Maternal depletion or deficiency has adverse effects on the nutrient composition of breast milk, particularly on vitamin A, iodine, and B complex, thereby increasing the risk of early undernutrition among infants, the PopCom underscored.

For more information about food and nutrition, contact: Dr. Mario V. Capanzana, Director, Food and Nutrition Research Institute, Department of Science and Technology, General Santos Avenue, Bicutan, Taguig City.Email: mvc@ fnri,dost.gov.ph or mar_v_c@yahoo.com; Tel/Fax: 837-2934, 837-3164, 837-2071 local 2296; or visit our website at : http\\www.fnri.gov.ph. (FNRI-DOST S & T Media Service)


Feature: Urban living can make you overweight

By Celina Ann Z. Javier

Most people want to live in urban areas because they think it is where they can find success in life. But urban living can also create problems, including becoming overweight.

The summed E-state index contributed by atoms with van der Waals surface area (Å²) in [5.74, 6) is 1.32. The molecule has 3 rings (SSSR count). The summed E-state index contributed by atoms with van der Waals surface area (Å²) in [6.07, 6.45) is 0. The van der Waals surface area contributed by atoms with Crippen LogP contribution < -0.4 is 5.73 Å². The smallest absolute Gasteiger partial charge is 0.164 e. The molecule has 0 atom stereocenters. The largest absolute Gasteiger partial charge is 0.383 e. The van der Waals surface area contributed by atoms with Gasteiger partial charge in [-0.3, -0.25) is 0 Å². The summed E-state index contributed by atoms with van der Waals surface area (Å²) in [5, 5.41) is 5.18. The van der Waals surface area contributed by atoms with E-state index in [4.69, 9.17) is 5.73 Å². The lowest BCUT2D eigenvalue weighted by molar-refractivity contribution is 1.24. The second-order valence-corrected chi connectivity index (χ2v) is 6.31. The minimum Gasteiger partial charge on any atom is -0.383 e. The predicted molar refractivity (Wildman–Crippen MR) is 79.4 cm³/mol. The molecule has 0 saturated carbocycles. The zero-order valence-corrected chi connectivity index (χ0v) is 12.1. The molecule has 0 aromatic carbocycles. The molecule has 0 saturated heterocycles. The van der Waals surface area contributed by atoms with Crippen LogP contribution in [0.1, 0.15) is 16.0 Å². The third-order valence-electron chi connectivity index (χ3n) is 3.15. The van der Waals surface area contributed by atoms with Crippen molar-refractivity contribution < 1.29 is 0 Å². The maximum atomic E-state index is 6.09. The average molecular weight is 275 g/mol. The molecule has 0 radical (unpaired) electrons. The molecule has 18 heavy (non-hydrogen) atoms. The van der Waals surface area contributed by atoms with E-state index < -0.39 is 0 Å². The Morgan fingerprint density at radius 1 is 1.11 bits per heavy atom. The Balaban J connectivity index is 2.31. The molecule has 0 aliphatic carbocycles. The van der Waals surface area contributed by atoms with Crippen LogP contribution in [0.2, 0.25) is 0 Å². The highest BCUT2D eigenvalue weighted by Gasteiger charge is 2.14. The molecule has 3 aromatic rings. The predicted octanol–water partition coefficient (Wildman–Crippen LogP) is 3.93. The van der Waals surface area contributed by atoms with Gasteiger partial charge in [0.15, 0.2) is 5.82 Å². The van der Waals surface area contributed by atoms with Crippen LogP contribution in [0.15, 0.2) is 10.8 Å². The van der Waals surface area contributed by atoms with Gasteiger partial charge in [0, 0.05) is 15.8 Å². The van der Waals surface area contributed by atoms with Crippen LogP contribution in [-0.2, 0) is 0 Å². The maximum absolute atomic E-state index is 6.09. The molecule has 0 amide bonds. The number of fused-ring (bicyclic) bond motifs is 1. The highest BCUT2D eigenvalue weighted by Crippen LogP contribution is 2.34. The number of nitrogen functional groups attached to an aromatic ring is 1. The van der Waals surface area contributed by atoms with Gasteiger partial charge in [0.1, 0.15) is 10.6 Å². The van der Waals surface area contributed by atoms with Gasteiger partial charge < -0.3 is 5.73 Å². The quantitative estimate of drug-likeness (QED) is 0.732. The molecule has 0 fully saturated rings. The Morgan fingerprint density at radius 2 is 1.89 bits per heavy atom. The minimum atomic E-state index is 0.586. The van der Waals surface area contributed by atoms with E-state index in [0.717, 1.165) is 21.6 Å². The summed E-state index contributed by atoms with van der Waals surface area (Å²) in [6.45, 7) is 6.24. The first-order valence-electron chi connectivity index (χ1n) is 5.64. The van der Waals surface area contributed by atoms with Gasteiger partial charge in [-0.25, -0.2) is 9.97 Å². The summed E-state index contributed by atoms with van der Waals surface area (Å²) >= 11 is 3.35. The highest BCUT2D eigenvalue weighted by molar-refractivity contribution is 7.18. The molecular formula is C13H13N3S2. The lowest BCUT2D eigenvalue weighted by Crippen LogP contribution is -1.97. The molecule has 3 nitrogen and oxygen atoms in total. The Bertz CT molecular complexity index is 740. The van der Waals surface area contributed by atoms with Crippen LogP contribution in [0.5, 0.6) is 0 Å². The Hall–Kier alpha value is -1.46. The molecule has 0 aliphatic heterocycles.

Urban living means fast living. People gobble up on fatty food for daily meals. People are always busy with work and, therefore, don’t have extra time for regular exercise.

People rely on computers and cell phones for faster work and communication. As a result, they are mostly sedentary (or sitting while working) and lack rigorous physical activity. People often use vehicles for faster transportation, instead of walking, even if the destination is just a short distance away.

For these reasons, urban living can make you overweight.

Based on the 2008 National Nutrition survey (NNS) by the Food and Nutrition Research Institute of the Department of Science and Technology (FNRI-DOST), the region with the highest prevalence of overweight among adults aged 20 years old and above is the National Capital Region (NCR) or Metro Manila with 32.2 percent.

Overweight and obesity are one of the serious problems of the modern world today. It is the fifth leading risk to global death. Twenty-two medical disorders and twelve types of cancers can develop from being overweight.

Dr. Philip T. James, president of the International Association for the Study of Obesity, reported that the problem of obesity is like climate change. People know there that there is a problem, yet they don’t want to do anything about it.